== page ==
Growth Trends for Related Jobs
Generally recognized as part of a salesperson's vernacular, cold-calling can just as easily apply to marketing your skills and qualifications to recruiters and hiring managers. The key to interviewing is presenting your qualifications in such a convincing manner that a hiring manager clearly sees why you're a good fit for the job and the organizational culture. And, cold-calling prospective employers is fundamental to selling yourself to hiring managers and decision-makers.
Many job boards are aggregators, meaning they simply post jobs that are already posted elsewhere in cyberspace, whether on the employer's website or on another job board. In some instances, recruiters target certain job-seeker audiences to increase workplace diversity, such as Diversity Inc. Careers, which claims to be the best-connected job board for job seekers who are members of underrepresented groups, such as women, minorities, individuals with disabilities and veterans. Just because a job board touts itself as having the most up-to-date postings doesn't mean that your job search should only consist of writing cover letters and sending resumes to employers that advertise their openings.
Cold-calling will increase your chances of accessing jobs that aren't posted online. Almost 80 percent of jobs aren't advertised, according to Matt Youngquist, president of Career Horizons. In a February 2011 segment of NPR titled, "A Successful Job Search: It's All About Networking," Youngquist suggested that just dedicating your focus to an online job search, hoping to get the first crack at a recently posted opening, might not lead to a job interview, but that networking can be the key to a successful search for employment. Construct a cold-call script and place calls to companies that interest you. Calling companies that post their jobs vacancies online isn't cold-calling.
Aside from checking job board aggregators' positions that are advertised on multiple sites and creating a separate list of companies that don't have jobs posted, your job search must include networking. The old adage, "It's not what you know, it's who you know," rings true in many instances and cold-calling is probably the purest form of networking a job seeker can do to get an interview. Networking is an effective job-search technique that can result in interviews and, ultimately, job offers, based on a combination of your skills, qualifications and your professional circles. Don't limit yourself to cold-calling using the telephone. Initiate conversations with people at professional networking events so you make a full impression and not just the voice of a potential candidate who looks good on paper.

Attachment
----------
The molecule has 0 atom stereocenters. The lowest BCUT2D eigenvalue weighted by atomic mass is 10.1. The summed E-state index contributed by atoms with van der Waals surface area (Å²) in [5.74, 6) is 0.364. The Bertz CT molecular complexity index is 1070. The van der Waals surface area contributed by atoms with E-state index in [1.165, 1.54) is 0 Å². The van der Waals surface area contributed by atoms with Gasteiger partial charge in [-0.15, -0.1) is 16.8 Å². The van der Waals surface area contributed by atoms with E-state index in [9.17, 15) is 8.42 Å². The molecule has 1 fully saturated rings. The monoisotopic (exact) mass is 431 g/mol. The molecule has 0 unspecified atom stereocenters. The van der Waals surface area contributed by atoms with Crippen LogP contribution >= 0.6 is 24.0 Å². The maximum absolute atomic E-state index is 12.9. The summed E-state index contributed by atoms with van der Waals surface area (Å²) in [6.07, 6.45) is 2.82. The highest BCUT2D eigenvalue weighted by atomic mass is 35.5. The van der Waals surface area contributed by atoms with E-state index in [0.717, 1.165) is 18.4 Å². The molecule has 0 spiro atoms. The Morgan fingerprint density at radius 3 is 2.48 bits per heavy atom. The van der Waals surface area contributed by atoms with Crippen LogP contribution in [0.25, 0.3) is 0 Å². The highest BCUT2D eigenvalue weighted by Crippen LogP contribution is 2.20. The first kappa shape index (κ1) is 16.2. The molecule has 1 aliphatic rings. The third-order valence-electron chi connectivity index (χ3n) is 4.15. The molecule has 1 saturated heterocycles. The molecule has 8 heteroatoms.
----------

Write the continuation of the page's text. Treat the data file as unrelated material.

Job seekers send unsolicited cover letters and resumes all the time. Sometimes they're tailored to address a specific company representative and others are simply part of the job seeker's mass mailing, hoping one of the resumes hits a bull's-eye and lands on the recruiter's or hiring manager's desk. If you're going to cold-call for a job interview, personalize your approach. Don't stuff copies of your resume into envelopes, paste mailing labels on them and dispatch them to any and every company. Contact the company's human resources department to get the hiring manager's name and title. Never transmit your resume with a cover letter addressed to, "Whom It May Concern." Target the reader to capture her attention, a key strategy in cold-calling.
Follow up on unsolicited resumes with personal calls to each company. Call the company and politely ask for the manager of the department to which your resume was directed. To begin the conversation, you could say, "Hello, Ms. Smith, I'm John Doe, a veteran in the medical equipment sales industry. I'm calling to let you know that I just mailed a copy of my resume to you. When you have time for an informational interview, I'd be delighted to meet with you." If the hiring manager says there aren't any current openings, ask if you could just meet to discuss the company and any future openings in your line of work.
Ruth Mayhew has been writing since the mid-1980s, and she has been an HR subject matter expert since 1995. Her work appears in "The Multi-Generational Workforce in the Health Care Industry," and she has been cited in numerous publications, including journals and textbooks that focus on human resources management practices. She holds a Master of Arts in sociology from the University of Missouri-Kansas City. Ruth resides in the nation's capital, Washington, D.C.